Commuters have said they are worried about having to travel on busier trains as some returned to work following the easing of coronavirus lockdown measures.
Passenger numbers remained low at Waterloo station – which is normally one of London’s busiest – during Monday morning’s rush-hour, with only a few dozen walking through the main concourse at any one time.
It came after prime minister Boris Johnson announced on Sunday that people who cannot work from home should be “actively encouraged” to return to their jobs, but should avoid public transport if at all possible.
Commuter Gerry Tiernan, who is head of production in the costume department at English National Ballet, said she is “worried” about increased passenger numbers.
Tiernan, who was travelling to Canning Town from Brentford, told the PA news agency: “I am surprised at the amount of people who aren’t wearing masks at the moment.
“It has been great travelling when no-one is around, but it is going to get busier now. It’s going to be pure luck as to whether you get it (Covid-19) or not.
“There are signs on the Tube saying ‘Keep two metres apart’ but no-one is doing it. When there are more people, it is going to be terrible.”
Doctor James Wilson, who works at West Middlesex Hospital in Isleworth, said he is “very nervous” about how his commute will change over the coming weeks.
“Based on what we have been seeing in London over the past few weeks about some people not following the rules, I am not sure they will follow the two-metre distancing rule when travelling,” he said.
“We have only just got past the peak (of the virus) and I think we need to see a longer period of things being sustained at this level. If we stop social distancing, we are going to see it back in three weeks.”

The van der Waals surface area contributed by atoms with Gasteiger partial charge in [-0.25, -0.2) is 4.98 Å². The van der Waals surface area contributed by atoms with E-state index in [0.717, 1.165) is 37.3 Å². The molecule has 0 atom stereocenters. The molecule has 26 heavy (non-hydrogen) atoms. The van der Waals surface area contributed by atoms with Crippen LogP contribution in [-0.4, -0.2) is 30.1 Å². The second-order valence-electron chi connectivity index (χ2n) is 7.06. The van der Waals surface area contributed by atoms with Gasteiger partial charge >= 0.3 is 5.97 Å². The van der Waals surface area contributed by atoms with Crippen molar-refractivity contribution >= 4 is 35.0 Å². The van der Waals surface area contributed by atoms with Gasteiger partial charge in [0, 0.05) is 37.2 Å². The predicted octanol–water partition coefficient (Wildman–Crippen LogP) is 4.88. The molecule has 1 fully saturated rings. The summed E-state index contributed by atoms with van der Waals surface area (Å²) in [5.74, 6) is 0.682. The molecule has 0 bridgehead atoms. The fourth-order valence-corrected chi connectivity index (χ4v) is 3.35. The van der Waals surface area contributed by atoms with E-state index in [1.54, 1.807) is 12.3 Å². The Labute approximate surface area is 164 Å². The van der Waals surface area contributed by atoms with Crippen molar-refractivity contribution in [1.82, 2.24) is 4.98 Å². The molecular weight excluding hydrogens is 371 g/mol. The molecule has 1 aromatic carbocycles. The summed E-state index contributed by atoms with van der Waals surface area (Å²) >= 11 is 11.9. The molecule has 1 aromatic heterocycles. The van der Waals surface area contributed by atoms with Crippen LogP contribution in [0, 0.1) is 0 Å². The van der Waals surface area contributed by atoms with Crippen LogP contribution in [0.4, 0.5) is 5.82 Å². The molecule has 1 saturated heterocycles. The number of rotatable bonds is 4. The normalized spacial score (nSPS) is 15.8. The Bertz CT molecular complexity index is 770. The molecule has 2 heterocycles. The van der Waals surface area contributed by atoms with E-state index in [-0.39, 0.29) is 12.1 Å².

Peter Osu said he was returning to work at a construction site for the first time since the lockdown started.
Speaking at Waterloo station, where every other bench is taped off to prevent people sitting next to each other, he said: “I am nervous about going back because I have a family and they have been isolating since the start. I feel like I am now putting them at risk.
“People were sitting close together on the Jubilee line (Tube) and others were having to stand. There was no two-metre spacing. This is the first day, can you imagine what it’s going to look like by the end of the week?
“It is not right at all. I listened to the prime minister yesterday and I thought it does not make sense.”
Valentin Iluca, from East Ham in east London, said that despite London Underground services being busier than normal, people were maintaining social distancing.
The construction site manager said: “The District line was quite busy, but people were sitting with a seat between each other. They were doing that off their own back.”
Iluca, who has been travelling to work in Staines-upon-Thames for the past few weeks, said: “I am not too worried (about commuting) because there are not as many people as usual on the train. I think if people can work from home they should, but there are others who can’t.
Meanwhile, there were signs of increased traffic on the roads in the capital on Monday morning, with data published by location technology firm TomTom showing that the level of road congestion in London at 8am was 20%, up from 16% a week earlier.
The figures represent the proportion of additional time required for journeys compared with free-flow conditions.
However, a number of other cities showed no change in congestion levels compared with last week, including Belfast, Birmingham, Edinburgh and Manchester.
We know everyone is suffering under the Tories - but the Canary is a vital weapon in our fight back, and we need your support
The Canary Workers’ Co-op knows life is hard. The Tories are waging a class war against us we’re all having to fight. But like trade unions and community organising, truly independent working-class media is a vital weapon in our armoury.
The Canary doesn’t have the budget of the corporate media. In fact, our income is over 1,000 times less than the Guardian’s. What we do have is a radical agenda that disrupts power and amplifies marginalised communities. But we can only do this with our readers’ support.
So please, help us continue to spread messages of resistance and hope. Even the smallest donation would mean the world to us.